Long, long ago the hills of the Veluwe were wrought by giants from myths of old. Immense masses of ice caused a great complex of hills. The hills are highly elevated versus the rest of the Netherlands.
The origin and meaning of the name Veluwe are shrouded in mystery. The name evoked a variety of images among etymologists in modern days. One saw a wild and bare land, like the earth was described as ‘chaos and vacant’ in Genesis 1:2. The other saw willows sprouting beside a watering place used by cattle. Now let’s imagine the Veluwe during the Medieval Warm Period or the Little Ice Age per example. Maybe the meaning changed over the time depending on climate?
Nowadays the Veluwe offers a great variety of landscapes: from forests to moors, from sand drifts to croplands. Thus the wanderer becomes a traveller through times. Although a popular holiday destination, both name and land bear a kind of desolate quality still. Here you can wander to your heart’s content.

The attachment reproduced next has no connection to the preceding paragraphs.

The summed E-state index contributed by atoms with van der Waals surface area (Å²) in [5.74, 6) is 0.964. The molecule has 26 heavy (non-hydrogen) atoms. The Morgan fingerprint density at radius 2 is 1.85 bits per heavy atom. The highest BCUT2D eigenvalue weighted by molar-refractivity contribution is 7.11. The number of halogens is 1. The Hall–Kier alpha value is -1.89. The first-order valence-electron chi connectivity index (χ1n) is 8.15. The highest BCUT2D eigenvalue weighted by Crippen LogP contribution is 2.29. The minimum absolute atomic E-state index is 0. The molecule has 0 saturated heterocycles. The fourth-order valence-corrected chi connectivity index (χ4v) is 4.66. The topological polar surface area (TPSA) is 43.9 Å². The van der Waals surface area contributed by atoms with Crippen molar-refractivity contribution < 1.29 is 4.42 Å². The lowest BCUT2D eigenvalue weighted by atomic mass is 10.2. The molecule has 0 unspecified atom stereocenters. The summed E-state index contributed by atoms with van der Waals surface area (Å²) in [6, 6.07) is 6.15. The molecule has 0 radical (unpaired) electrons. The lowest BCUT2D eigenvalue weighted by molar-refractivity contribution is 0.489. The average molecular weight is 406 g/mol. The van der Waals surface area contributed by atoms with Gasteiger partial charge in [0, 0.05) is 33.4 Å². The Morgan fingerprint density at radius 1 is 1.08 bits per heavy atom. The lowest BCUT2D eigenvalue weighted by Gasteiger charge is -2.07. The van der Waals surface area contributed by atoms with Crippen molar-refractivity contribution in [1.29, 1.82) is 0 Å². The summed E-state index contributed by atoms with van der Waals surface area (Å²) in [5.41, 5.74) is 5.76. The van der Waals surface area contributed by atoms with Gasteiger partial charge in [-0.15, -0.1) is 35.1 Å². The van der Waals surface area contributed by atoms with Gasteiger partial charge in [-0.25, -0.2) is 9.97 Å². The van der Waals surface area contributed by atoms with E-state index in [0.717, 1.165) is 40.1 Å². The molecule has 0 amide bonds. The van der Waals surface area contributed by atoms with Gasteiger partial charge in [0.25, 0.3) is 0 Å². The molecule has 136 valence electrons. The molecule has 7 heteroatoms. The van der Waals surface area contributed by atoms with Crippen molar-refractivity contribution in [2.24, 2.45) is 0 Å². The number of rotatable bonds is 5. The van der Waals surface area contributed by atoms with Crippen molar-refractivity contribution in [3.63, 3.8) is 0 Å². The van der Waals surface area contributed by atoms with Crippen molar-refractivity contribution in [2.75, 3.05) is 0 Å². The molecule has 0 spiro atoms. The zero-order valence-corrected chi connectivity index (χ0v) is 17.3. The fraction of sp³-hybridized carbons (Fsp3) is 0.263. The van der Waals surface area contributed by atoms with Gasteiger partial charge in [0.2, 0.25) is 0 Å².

The earliest mention known, was the time the area was a Frankish shire called Felua. The Franks were expanding northwards during the early Middle Ages. It was the eve of the bloody wars between Franks and Saxon tribes. The latter lived on the other side of the IJssel, a river and thus natural border of the shire. The iron industry flourished on the Veluwe by that time. A large-scale production was traded to everywhere in Europe. This remained so for many years. So perhaps the Vikings fought with iron from the Veluwe in their hands back in those days?
Anyway, it is said that due the iron industry and intensive farming the Veluwe lost big parts of forests, thus vast sand-drifts were born – yet the Veluwe became a chaos and vacant, one could say. The Veluwe became hostile against the human being.
To be continued…
(this page is under construction)